CAIR-Philadelphia Issues Travel Alert To Pennsylvania Muslims After Supreme Court Reinstates Parts of President Trump’s Muslim Ban

Jacob Bender, Executive Director of CAIR-Philadelphia, said: “As a civil rights organization, CAIR has great respect for the judicial system of the United States, and notes with approval that three lower courts suspended President Trump’s ‘Muslim Travel Ban’ and questioned its constitutionality. And without assigning any racial or religious animus to the SCOTUS judges themselves, we believe that the Supreme Court overlooked the broader atmosphere of anti-Muslim bigotry in the nation and the failed to consider, as did the lower courts, the President’s contribution to the current Islamophobic climate.”

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Updated Travel Advisory

Yesterday, the Supreme Court of the United States allowed parts of President Trump’s Muslim Ban to take effect on a temporary basis, while blocking other parts of the Ban. The Supreme Court plans to make a final decision about the case later this year. In the meantime, here’s what you need to know about how this development may impact you, your family, your education or your business in regard to the six targeted countries: Syria, Somalia, Sudan, Iran, Libya, and Yemen.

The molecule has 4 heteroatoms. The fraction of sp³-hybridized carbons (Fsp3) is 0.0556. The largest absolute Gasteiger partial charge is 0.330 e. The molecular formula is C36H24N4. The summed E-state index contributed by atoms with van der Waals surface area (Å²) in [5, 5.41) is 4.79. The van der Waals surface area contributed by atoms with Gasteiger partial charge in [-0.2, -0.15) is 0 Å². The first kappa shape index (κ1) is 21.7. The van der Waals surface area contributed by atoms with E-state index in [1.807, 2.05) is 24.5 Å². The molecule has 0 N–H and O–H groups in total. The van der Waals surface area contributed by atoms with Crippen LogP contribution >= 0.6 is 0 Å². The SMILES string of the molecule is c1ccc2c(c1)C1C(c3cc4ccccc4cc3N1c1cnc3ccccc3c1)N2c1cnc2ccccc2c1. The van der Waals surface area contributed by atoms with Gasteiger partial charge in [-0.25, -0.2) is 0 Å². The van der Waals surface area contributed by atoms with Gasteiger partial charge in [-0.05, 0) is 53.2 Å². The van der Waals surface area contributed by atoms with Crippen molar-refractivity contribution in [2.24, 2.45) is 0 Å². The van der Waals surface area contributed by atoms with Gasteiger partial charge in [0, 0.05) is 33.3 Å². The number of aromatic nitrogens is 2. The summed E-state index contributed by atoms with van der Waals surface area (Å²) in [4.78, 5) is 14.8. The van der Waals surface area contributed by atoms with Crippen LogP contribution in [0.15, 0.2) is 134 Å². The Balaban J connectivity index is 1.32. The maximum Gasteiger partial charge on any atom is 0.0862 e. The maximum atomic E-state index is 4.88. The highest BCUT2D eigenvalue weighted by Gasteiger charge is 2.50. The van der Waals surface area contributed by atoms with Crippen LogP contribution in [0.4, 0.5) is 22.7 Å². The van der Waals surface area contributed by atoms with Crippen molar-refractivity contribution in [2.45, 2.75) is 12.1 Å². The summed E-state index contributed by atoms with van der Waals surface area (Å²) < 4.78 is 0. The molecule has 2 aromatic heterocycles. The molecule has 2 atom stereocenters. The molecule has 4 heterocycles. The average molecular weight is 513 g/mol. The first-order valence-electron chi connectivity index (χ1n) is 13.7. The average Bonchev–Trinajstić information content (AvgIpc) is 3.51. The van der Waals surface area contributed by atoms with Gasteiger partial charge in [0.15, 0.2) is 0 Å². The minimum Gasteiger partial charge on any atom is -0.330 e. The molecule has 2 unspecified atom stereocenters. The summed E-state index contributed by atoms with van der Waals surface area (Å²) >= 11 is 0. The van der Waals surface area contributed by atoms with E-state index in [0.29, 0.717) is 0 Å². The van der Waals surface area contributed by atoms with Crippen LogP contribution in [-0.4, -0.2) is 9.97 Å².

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Vigil for Nabra Hassanen

CAIR-Philadelphia on the Front Lines

Interfaith Iftar Celebration at St. Luke United Methodist Church in Bryn Mawr, Doylestown Meeting in Solidarity with the Muslim Community, Interfaith Iftar Celebration at Masjidullah and more.

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In U.S., are Muslims the new Jews?

Other immigrants, such as those from Germany, Italy, and Asia, often got the cold shoulder, too, but it was not as severe. The U.S. always has been a little bipolar on immigration — elated at the idea of a Land of Immigrants, but some of us not so keen when the new arrivals don’t look like us.

Muslims are the latest to arrive in numbers, and they carry the additional burden of being associated with terrorism. “Bad luck,” as with Japanese immigrants in California at the outbreak of World War II, observes Jacob Bender, executive director of the Philadelphia chapter of the Council on American-Islamic Relations. For Muslims, 9/11 created “a level of suspicion that was heretofore unknown to their community.” Bender happens to be Jewish.

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